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Las Vegas

What vice will save Vegas?

Richard Abowitz,  Feb 03, 2009

Pick your vice: mobsters or hookers.

So far the two most publicized efforts to fix the plummeting Las Vegas tourism count (and therefore economy) are the plans for a mob museum downtown as well as the proposal to legalize prostitution in Vegas. Should we pay tribute to vice of the past or legalize a new vice in the future?

I am opposed to one and think the other idea worth a serious study.

Despite the national derision the idea of a mob museum caused, a status report in the Las Vegas Sun today notes that the project is already set to receive over $3.6 million in federal grants. There are also a near equal amount in state and local grants. So the taxpayers are already in the mix when, according to the Sun, a "mob-museum-contracted designer spent $12,450 to purchase four artifacts from the blockbuster HBO series 'The Sopranos.' Included among the items was the black leather jacket, knit shirt and black slacks Tony Soprano wore in one of the series’ final episodes." And this has what to do with the history of the mob in Vegas?

As this purchase makes clear, what is being created is a tourist attraction, and everyone involved seems to be pushing it as a form of economic stimulus. In fact, even the bad press, according to the Sun article, Mayor Oscar Goodman argued was worth $7 million in free publicity for the project.

But is there any reason organized crime should have a museum to study and curate exhibits as if this admittedly interesting history were an academic field in need of study or a period of such significance that a museum is required? In fact, the history of the mob in cities like Chicago is both richer and longer than the time organized crime had major influence over the Strip.

Again, I have no objections to casinos building this sort of thing if they think it will draw tourists. In fact, they must think it will, as an executive at MGM-Mirage is on the board behind the museum. The resorts have plenty of casinos that can house garments worn in "The Sopranos." And the resorts would at least call the thing an attraction and not a museum.

Museums with taxpayer funding should have more to offer tourists than a memorial to vice, particularly in this town with these characters like Spilatro and Siegel. Mobsters were not Robert De Niro or Marlon Brando; they were thugs, bullies, extortionists, murderers and much worse. They terrorized people to maintain power and control, and to this day the full extent of their crimes in Vegas are unknown in many ways. Not that I suspect the mob museum will be dedicated to study the unknowns. There is no way a project such as the mob museum will escape glamorizing the members as romantic outlaw figures. Vegas has a soft spot for doing that anyway. And even in offering the views of law enforcement, as an organizer claims in the article they plan to do with equal fervor, implies that there are two sides of an argument being represented when in fact there in only one. When it comes to the mob in Vegas there were good guys and bad guys in this story. Yes, there were a lot of people who had to play footsie with mobsters to get by, but I mean the real hardcore mobsters, some of whom were Goodman's clients back in the day when he was a defense attorney.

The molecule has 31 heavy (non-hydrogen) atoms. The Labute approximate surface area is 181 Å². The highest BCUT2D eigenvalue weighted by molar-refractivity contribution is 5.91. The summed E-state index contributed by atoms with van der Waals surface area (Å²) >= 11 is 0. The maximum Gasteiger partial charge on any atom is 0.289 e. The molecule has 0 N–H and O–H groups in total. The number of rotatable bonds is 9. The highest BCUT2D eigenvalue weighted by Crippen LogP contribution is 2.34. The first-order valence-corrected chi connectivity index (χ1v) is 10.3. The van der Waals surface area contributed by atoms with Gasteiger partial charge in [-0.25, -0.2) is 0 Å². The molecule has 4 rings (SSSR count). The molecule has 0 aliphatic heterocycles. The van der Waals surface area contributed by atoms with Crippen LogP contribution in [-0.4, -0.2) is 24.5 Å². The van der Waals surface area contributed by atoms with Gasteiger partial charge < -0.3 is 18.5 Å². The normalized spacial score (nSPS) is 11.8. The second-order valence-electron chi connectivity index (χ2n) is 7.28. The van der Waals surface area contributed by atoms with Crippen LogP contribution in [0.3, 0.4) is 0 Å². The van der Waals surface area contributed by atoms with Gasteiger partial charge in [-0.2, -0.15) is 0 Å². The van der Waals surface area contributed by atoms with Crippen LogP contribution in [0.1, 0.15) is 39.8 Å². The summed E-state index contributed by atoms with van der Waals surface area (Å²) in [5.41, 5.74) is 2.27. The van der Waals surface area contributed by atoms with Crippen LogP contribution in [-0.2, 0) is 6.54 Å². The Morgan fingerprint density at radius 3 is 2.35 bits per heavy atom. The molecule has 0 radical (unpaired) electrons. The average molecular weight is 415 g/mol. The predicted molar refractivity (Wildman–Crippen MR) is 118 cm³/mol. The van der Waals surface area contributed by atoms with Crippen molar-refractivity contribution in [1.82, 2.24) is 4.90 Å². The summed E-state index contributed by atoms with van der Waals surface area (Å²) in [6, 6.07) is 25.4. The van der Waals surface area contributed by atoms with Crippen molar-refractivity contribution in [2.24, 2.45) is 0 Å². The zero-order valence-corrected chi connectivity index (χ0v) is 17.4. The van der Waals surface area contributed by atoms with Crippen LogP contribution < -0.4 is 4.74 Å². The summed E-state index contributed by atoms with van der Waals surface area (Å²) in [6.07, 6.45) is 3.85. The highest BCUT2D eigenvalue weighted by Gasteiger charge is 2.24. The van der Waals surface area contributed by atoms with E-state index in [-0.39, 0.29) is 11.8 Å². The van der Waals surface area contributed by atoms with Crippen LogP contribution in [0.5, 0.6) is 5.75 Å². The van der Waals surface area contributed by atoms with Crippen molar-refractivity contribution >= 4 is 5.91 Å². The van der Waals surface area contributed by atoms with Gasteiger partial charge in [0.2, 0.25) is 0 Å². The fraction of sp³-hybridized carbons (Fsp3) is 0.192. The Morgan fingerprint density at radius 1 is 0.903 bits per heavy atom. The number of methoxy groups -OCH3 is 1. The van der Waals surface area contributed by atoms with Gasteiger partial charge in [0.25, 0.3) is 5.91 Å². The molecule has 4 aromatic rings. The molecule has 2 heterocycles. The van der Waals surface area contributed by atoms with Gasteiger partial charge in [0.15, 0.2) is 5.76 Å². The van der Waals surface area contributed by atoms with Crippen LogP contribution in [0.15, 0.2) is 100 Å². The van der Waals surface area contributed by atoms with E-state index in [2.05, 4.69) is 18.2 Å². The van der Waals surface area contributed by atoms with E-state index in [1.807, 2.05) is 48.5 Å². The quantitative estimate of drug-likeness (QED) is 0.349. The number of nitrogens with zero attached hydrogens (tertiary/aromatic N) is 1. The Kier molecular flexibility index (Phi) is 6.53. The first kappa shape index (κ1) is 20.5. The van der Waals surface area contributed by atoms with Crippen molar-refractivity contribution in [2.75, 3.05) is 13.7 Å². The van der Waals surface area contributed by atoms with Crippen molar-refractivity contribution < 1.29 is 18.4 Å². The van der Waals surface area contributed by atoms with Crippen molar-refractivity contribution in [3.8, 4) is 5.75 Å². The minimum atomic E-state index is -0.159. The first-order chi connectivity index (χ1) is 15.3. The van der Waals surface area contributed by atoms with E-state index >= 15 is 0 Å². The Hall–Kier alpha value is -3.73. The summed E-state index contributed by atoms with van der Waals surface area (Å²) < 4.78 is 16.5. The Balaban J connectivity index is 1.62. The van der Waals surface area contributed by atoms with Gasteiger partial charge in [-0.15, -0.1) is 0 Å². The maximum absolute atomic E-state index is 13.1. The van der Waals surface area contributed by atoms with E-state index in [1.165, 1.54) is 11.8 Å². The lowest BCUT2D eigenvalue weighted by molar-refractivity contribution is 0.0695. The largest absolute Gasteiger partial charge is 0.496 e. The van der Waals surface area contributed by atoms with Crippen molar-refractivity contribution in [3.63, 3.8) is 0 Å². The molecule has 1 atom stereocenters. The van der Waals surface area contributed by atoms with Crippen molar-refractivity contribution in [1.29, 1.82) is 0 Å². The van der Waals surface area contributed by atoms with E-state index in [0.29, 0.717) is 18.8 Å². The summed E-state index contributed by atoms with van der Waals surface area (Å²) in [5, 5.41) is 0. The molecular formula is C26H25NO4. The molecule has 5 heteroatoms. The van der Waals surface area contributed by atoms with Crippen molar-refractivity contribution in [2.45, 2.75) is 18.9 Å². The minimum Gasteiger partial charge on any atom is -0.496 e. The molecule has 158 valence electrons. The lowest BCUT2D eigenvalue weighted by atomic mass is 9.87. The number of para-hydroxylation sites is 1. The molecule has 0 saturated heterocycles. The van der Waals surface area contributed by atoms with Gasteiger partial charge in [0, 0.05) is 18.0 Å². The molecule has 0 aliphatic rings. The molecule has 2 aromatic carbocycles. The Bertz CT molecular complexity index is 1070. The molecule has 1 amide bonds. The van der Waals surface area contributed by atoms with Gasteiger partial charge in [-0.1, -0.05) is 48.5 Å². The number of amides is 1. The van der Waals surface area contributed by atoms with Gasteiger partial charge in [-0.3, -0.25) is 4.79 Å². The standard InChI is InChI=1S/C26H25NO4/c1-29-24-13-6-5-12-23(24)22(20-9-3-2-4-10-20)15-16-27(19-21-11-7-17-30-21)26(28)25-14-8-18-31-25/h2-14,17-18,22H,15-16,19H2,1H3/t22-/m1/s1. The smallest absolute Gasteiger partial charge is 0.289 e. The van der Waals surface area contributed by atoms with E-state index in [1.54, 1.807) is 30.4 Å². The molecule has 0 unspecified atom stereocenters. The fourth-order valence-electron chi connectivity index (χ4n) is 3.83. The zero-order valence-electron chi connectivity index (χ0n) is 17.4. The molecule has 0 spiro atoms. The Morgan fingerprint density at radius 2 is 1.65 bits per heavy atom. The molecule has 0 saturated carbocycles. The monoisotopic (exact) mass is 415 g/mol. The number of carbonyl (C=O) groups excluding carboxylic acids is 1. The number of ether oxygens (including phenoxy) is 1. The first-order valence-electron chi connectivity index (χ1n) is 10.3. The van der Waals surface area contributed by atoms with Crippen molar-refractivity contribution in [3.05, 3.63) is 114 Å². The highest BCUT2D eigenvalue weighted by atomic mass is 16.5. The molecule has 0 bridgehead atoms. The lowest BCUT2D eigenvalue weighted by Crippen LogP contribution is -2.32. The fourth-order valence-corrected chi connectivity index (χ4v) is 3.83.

There was a lot of courage, backbone and conviction offered by law enforcement, politicians and others, including journalists, determined to run the mob out of town. They are the real heroes. Even the name "mob museum" does a disservice to history regardless of whether the exhibits are historically accurate. And for taxpayer money to be used to create a monument to these people whom the government spent so many years and dollars fighting is bizarre in the extreme.

The other idea for helping the sinking tax revenues of Vegas is to legalize prostitution here. Like the mob museum, Mayor Oscar Goodman has shown support for this too. But not everyone is jumping on this bandwagon. The Review-Journal's popular columnist John L. Smith thinks legalized prostitution in Vegas could happen, yet he comes out strongly against the idea today in a column, writing: "It's about as morally backward an idea as I've heard. It's the depth of desperation -- even in a recession."

I do not agree. For one thing prostitution is already legal across most of Nevada, including right across the county line (less than an hour from Vegas). So thanks to our tourists, the brothels like Chicken Ranch have been a healthy contributor to the tax base of Nye County, the beneficiary of having the county line nearest Vegas. Further, so many tourists already think prostitution is legal here, the fact of it finally being true will hardly do damage to the image of Vegas. It could also put some pimps out of work. Finally, Vegas is consistently listed as a center for child prostitution, and perhaps a legalized and well-regulated system will help weed out the underage. Again, we are talking merely about studying the idea and its consequences for good and bad.

I am not saying I am in favor of legalizing prostitution in Vegas. I am just saying that the idea is no less morally bankrupt than a mob museum. And it would generate tax revenue right away rather than cost taxpayer money to build.

Of course, a serious discussion of the merits of legalizing prostitution or a museum to the mob would not be happening in any other city but Vegas. But we are a town built on gambling, meant largely for adults to enjoy. And with prostitution, Nevada is the only state in the union with legal prostitutes already. That fact alone sort of makes the question of "Why not in Vegas?" worth asking.

What vice will save Vegas?
Chicken Ranch booth in Vegas at the 2007 Adult Entertainment Expo / Photograph by Sarah Gerke

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